With Deborah and Ava tour-bussing it across the country, several other characters’ storylines are siloed off from the main one. Single again and without Deborah around constantly needing his attention, Marcus starts to spiral and shirk some of his responsibilities. Jimmy continues to struggle with Kayla (Megan Stalter), his 100 percent useless assistant determined to stay on his desk. But every time Hacks cuts away from Deborah and Ava to show us what’s happening with them, it’s as though we’re being asked to pause Hacks so we can watch a different show. The heart of this series lies with Deborah and Ava, and it’s at its best when it stays focused on them.

The good news is that the performances by and chemistry between Smart and Einbinder stay on point. Smart remains in complete command as Deborah, who retains her natural confidence even though some of her material on the road isn’t clicking. Hacks doesn’t spend too much time showing us Deborah’s sets, but Smart and the writers do a credible job of crafting jokes that sound old-fashioned but not completely terrible. “I once bombed so bad,” she tells a crowd while describing a set from her past, “they put me on a no-fly list.” It’s not a great one-liner, but Smart delivers it with just the right amount of droll self-deprecation to make it work.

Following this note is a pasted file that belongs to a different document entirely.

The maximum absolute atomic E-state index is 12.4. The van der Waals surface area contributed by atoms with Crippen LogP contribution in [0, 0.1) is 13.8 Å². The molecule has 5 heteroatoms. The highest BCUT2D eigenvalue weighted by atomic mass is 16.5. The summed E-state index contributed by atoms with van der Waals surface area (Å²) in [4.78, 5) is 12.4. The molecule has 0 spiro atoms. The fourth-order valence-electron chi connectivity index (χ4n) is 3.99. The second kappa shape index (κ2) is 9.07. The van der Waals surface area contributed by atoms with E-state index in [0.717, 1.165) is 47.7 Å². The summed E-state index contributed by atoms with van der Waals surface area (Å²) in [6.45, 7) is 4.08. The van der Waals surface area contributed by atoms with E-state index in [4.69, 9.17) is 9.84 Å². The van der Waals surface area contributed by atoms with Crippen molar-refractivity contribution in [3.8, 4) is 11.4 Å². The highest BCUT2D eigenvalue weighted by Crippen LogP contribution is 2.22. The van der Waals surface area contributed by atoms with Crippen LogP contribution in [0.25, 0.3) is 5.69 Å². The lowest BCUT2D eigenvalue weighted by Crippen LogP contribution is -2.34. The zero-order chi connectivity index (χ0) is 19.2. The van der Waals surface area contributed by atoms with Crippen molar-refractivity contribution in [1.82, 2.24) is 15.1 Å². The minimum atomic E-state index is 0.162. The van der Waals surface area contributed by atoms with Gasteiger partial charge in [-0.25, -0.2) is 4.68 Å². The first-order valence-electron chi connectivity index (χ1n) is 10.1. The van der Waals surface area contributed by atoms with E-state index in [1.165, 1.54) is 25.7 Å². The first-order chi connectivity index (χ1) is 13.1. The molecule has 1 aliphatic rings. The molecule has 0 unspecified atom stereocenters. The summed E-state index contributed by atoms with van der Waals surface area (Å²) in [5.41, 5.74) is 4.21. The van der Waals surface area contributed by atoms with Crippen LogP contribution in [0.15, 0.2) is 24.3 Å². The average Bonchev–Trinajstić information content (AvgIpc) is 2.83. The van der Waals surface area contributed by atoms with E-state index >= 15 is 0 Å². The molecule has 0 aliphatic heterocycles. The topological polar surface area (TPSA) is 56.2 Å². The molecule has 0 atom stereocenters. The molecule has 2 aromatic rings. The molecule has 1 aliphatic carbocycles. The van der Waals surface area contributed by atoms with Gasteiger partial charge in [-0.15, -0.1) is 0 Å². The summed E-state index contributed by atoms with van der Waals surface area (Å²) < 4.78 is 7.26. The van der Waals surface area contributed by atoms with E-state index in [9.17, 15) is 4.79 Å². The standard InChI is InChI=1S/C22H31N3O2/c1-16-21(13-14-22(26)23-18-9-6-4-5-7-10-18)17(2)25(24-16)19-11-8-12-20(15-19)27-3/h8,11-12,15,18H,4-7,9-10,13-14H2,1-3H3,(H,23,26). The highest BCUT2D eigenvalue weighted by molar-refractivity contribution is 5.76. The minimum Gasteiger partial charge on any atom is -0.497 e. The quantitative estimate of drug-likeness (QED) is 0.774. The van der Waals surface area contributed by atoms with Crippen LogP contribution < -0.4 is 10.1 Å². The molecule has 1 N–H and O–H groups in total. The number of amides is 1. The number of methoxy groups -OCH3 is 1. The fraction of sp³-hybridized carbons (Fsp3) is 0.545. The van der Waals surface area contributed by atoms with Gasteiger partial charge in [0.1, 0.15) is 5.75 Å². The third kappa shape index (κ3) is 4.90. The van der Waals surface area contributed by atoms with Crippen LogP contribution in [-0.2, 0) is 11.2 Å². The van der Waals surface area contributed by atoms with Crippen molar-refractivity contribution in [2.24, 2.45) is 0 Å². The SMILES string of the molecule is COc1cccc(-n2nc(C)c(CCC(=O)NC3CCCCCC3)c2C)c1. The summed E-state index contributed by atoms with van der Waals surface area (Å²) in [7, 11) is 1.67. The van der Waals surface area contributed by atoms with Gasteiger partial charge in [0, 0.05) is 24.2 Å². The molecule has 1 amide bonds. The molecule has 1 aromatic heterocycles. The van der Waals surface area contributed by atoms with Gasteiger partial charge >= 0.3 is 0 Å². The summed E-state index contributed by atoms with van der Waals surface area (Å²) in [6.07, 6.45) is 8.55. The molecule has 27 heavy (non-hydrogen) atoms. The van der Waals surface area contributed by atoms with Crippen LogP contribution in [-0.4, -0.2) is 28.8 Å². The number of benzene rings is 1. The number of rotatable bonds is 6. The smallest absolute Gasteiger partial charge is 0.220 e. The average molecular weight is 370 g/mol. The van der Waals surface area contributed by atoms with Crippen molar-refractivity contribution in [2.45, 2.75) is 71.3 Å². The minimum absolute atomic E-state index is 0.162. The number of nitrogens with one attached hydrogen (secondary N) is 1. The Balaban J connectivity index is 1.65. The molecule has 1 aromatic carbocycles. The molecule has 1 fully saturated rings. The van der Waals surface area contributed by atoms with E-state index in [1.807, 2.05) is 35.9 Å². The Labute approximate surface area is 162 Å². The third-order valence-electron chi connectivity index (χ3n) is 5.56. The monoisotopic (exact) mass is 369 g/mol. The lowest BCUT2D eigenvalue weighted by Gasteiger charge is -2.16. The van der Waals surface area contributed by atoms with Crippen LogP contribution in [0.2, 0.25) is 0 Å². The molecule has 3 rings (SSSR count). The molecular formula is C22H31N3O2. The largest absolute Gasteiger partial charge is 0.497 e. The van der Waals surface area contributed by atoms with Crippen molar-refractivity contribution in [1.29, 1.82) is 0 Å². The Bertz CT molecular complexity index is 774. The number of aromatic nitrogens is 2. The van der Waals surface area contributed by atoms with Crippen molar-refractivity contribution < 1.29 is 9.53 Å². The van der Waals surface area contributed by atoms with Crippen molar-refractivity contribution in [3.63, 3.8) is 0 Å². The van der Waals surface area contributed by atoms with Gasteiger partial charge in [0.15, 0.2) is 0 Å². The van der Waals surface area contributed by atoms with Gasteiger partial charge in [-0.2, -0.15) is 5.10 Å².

Like the woman she plays, Smart is every inch a pro, and Einbinder continues to hold her own opposite her co-star, handling more emotional moments with ease. There’s a funny, horrifying bit of business involving the ashes of Ava’s father — the tour manager, Weed, played by a terrific but underused Laurie Metcalf, mistakes them for a bunch of dirt in a tennis ball can — that carries real weight because Einbinder’s anguish seems so genuine.

Hacks is at its best in moments like that, when it highlights life at its most simultaneously hilarious and wrenching. It just takes a little while for it to reach those scenes this time around. Season one was carefully and thoughtfully constructed, with callbacks that added layers of foreshadowing and meaning to the comedy and a strong thematic focus on sexism and ageism in the entertainment industry and the career consequences faced by women deemed too outspoken. Season two is much looser and, like a stand-up tour, jumps from place to place without clearly addressing its broader ideas.

In that, the series seems to be going through the same process that Deborah is: trying out material, figuring out what isn’t working, and changing direction to see if something else will stick. She’s so desperate for audience feedback that after a show in Memphis she chases down a guy who has stalked her for years to ask what he thought of her set. “You’re always great to watch,” he tells Deborah, before adding, “I don’t know, it just wasn’t the Deborah Vance that I’m used to.” He could just as easily be talking about the second season of Hacks, a show that is still fun to watch but also not quite working at the level its fans have come to expect.

Hacks Seems a Bit Lost